A campaign has been launched to get enough money to bring a little happiness into the life of Tania, who campaigners say is the world's saddest elephant.
Sitting in her small enclosure at Targu Mures Zoo, in Romania, Tania looks a sad figure and animal activists warn that they fear she is now so miserable that she may not last much longer after being starved of company from her own kind for decades.
Born in the wild in 1975, she was captured when she was just three years old in 1978 when the rest of her herd was wiped out.
Instead of being placed with other elephants were she might have got over the trauma, she was sold to a French zoo, the Plaisance du Touch, where she lived alone and isolated for a quarter of a century until 2004 when she was moved to Spain. The campaigners say the isolation was a disaster for the young female elephant.
Animal Campaigner Roberta Brown told CEN: "Elephants are highly sociable beings, with very strong ties to their families. Losing her family and then being isolated must've had a devastating effect on Tania."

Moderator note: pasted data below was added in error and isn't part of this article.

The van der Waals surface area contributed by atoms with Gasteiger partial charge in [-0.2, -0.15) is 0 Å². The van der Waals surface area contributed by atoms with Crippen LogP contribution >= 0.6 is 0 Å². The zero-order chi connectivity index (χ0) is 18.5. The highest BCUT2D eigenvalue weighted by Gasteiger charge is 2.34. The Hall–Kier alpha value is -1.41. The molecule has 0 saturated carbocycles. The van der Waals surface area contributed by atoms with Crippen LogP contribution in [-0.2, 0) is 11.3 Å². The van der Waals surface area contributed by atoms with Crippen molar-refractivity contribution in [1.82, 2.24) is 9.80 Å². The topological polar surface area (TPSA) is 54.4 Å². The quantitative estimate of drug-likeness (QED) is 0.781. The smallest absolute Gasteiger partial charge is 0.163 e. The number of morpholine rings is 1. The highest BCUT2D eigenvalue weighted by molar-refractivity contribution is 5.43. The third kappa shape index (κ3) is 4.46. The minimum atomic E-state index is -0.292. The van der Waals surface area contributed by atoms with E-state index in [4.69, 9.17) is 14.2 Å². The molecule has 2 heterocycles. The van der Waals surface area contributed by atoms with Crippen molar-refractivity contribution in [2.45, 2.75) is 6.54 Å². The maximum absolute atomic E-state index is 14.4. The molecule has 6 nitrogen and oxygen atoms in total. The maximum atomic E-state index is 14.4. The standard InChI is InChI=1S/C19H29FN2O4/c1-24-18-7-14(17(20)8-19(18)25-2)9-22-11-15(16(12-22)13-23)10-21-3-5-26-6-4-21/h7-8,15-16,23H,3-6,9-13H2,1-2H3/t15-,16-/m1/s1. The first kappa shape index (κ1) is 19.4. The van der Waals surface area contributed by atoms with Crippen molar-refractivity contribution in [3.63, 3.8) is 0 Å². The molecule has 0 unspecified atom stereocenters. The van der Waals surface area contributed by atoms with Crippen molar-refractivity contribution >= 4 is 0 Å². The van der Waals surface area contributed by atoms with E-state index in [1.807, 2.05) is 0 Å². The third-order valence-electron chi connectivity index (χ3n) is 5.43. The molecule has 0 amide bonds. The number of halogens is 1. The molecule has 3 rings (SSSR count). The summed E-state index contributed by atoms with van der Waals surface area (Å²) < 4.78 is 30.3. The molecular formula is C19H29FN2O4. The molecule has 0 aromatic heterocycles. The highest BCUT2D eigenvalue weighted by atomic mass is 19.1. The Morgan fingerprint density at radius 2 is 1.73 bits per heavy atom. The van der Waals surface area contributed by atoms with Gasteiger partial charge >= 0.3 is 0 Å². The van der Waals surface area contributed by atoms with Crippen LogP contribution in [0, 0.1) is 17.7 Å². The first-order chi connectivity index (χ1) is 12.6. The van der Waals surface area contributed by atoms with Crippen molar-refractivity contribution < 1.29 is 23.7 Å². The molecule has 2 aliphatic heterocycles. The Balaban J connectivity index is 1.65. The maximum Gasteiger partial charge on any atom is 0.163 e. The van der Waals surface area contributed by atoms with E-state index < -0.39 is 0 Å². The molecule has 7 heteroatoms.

In Spain she was temporarily given a companion when she was placed with another female elephant, Khaiso, that also had a difficult past and the two were quickly inseparable. But when the Terra Natura zoo got into financial difficulties she was again sold off – and in 2009 was taken to Le Barben zoo in France.
From there she was sent to Targu Mures Zoo in Romania, where she is now again on her own and becoming increasingly depressed. To make matters worse, the enclosure she was supposed to be housed in was not ready, and she had to be kept in a tiny cage until it was finished, with the noise from the building work a constant distraction.
Brown said: "Elephants are traditionally pack animals with close family ties but Tania lives all alone in the Romanian zoo where her conditions are inappropriate to say the least.
"She is showing signs of severe stress and has a damaged foot which is in need of treatment. She is often seen swaying from side to side and also seen rubbing her head against her enclosure, which are both signs of distress in elephants. The floor has no drainage, and Tania has to stay with her ill feet in her own urine and faeces."
The campaigners want Tania to be taken away from the zoo and taken to a sanctuary, where she can be slowly integrated with other elephants, and where she will be in a more stimulating environment.
Brown said: "She has had a life of misery and neglect, and it would be fabuous to give her one last chance of some happiness at the end of days after all she has gone through."
Visit the FreeTania Facebook page to help raise funds.
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